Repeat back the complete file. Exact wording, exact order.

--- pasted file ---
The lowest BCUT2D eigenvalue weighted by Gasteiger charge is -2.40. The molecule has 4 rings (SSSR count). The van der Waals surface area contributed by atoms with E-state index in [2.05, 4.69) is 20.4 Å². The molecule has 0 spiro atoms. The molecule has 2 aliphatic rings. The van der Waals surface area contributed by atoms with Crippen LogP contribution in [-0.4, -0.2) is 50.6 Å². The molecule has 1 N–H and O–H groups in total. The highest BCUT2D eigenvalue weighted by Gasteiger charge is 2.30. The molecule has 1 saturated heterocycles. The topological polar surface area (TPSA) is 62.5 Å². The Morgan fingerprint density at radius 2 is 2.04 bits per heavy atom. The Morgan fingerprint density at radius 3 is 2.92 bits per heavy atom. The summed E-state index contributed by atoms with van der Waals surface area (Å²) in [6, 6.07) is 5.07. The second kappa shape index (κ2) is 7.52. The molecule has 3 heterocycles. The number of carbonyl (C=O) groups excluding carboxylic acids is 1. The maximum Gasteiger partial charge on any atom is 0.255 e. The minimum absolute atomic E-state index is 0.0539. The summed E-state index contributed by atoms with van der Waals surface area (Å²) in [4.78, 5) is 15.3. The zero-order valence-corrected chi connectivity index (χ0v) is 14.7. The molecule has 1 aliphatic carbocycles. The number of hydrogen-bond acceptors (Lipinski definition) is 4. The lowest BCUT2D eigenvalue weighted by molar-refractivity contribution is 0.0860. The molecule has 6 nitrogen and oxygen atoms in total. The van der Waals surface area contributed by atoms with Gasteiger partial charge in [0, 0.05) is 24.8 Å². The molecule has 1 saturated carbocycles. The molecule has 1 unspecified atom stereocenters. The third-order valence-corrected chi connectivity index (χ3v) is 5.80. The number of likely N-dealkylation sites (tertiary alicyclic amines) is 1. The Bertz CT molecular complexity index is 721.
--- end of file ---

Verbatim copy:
The lowest BCUT2D eigenvalue weighted by Gasteiger charge is -2.40. The molecule has 4 rings (SSSR count). The van der Waals surface area contributed by atoms with E-state index in [2.05, 4.69) is 20.4 Å². The molecule has 0 spiro atoms. The molecule has 2 aliphatic rings. The van der Waals surface area contributed by atoms with Crippen LogP contribution in [-0.4, -0.2) is 50.6 Å². The molecule has 1 N–H and O–H groups in total. The highest BCUT2D eigenvalue weighted by Gasteiger charge is 2.30. The molecule has 1 saturated heterocycles. The topological polar surface area (TPSA) is 62.5 Å². The Morgan fingerprint density at radius 2 is 2.04 bits per heavy atom. The Morgan fingerprint density at radius 3 is 2.92 bits per heavy atom. The summed E-state index contributed by atoms with van der Waals surface area (Å²) in [6, 6.07) is 5.07. The second kappa shape index (κ2) is 7.52. The molecule has 3 heterocycles. The number of carbonyl (C=O) groups excluding carboxylic acids is 1. The maximum Gasteiger partial charge on any atom is 0.255 e. The minimum absolute atomic E-state index is 0.0539. The summed E-state index contributed by atoms with van der Waals surface area (Å²) in [4.78, 5) is 15.3. The zero-order valence-corrected chi connectivity index (χ0v) is 14.7. The molecule has 1 aliphatic carbocycles. The number of hydrogen-bond acceptors (Lipinski definition) is 4. The lowest BCUT2D eigenvalue weighted by molar-refractivity contribution is 0.0860. The molecule has 6 nitrogen and oxygen atoms in total. The van der Waals surface area contributed by atoms with Gasteiger partial charge in [0, 0.05) is 24.8 Å². The molecule has 1 saturated carbocycles. The molecule has 1 unspecified atom stereocenters. The third-order valence-corrected chi connectivity index (χ3v) is 5.80. The number of likely N-dealkylation sites (tertiary alicyclic amines) is 1. The Bertz CT molecular complexity index is 721.